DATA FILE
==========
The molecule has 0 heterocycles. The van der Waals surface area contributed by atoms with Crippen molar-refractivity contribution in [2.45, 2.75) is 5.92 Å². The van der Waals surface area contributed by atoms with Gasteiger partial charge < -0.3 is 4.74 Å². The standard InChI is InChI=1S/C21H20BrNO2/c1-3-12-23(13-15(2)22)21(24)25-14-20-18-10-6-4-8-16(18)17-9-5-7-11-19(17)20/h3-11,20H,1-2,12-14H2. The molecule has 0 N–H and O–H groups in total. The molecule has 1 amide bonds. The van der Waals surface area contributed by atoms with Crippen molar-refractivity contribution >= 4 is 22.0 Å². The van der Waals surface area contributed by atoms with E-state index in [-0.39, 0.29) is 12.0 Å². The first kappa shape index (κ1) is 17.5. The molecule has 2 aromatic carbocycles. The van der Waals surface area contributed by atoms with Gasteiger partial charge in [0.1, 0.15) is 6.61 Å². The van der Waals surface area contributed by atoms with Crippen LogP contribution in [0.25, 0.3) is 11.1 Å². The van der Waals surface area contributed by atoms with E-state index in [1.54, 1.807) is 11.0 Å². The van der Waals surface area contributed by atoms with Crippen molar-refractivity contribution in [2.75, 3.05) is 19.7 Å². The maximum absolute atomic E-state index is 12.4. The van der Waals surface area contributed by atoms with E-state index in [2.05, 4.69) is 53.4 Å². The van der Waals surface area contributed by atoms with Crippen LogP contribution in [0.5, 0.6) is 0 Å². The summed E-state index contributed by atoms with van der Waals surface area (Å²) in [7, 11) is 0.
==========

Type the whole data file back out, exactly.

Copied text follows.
The molecule has 0 heterocycles. The van der Waals surface area contributed by atoms with Crippen molar-refractivity contribution in [2.45, 2.75) is 5.92 Å². The van der Waals surface area contributed by atoms with Gasteiger partial charge < -0.3 is 4.74 Å². The standard InChI is InChI=1S/C21H20BrNO2/c1-3-12-23(13-15(2)22)21(24)25-14-20-18-10-6-4-8-16(18)17-9-5-7-11-19(17)20/h3-11,20H,1-2,12-14H2. The molecule has 0 N–H and O–H groups in total. The molecule has 1 amide bonds. The van der Waals surface area contributed by atoms with Crippen molar-refractivity contribution >= 4 is 22.0 Å². The van der Waals surface area contributed by atoms with E-state index in [-0.39, 0.29) is 12.0 Å². The first kappa shape index (κ1) is 17.5. The molecule has 2 aromatic carbocycles. The van der Waals surface area contributed by atoms with Gasteiger partial charge in [0.1, 0.15) is 6.61 Å². The van der Waals surface area contributed by atoms with Crippen LogP contribution in [0.25, 0.3) is 11.1 Å². The van der Waals surface area contributed by atoms with E-state index in [1.54, 1.807) is 11.0 Å². The van der Waals surface area contributed by atoms with Crippen molar-refractivity contribution in [2.75, 3.05) is 19.7 Å². The maximum absolute atomic E-state index is 12.4. The van der Waals surface area contributed by atoms with E-state index in [2.05, 4.69) is 53.4 Å². The van der Waals surface area contributed by atoms with Crippen LogP contribution in [0.5, 0.6) is 0 Å². The summed E-state index contributed by atoms with van der Waals surface area (Å²) in [7, 11) is 0.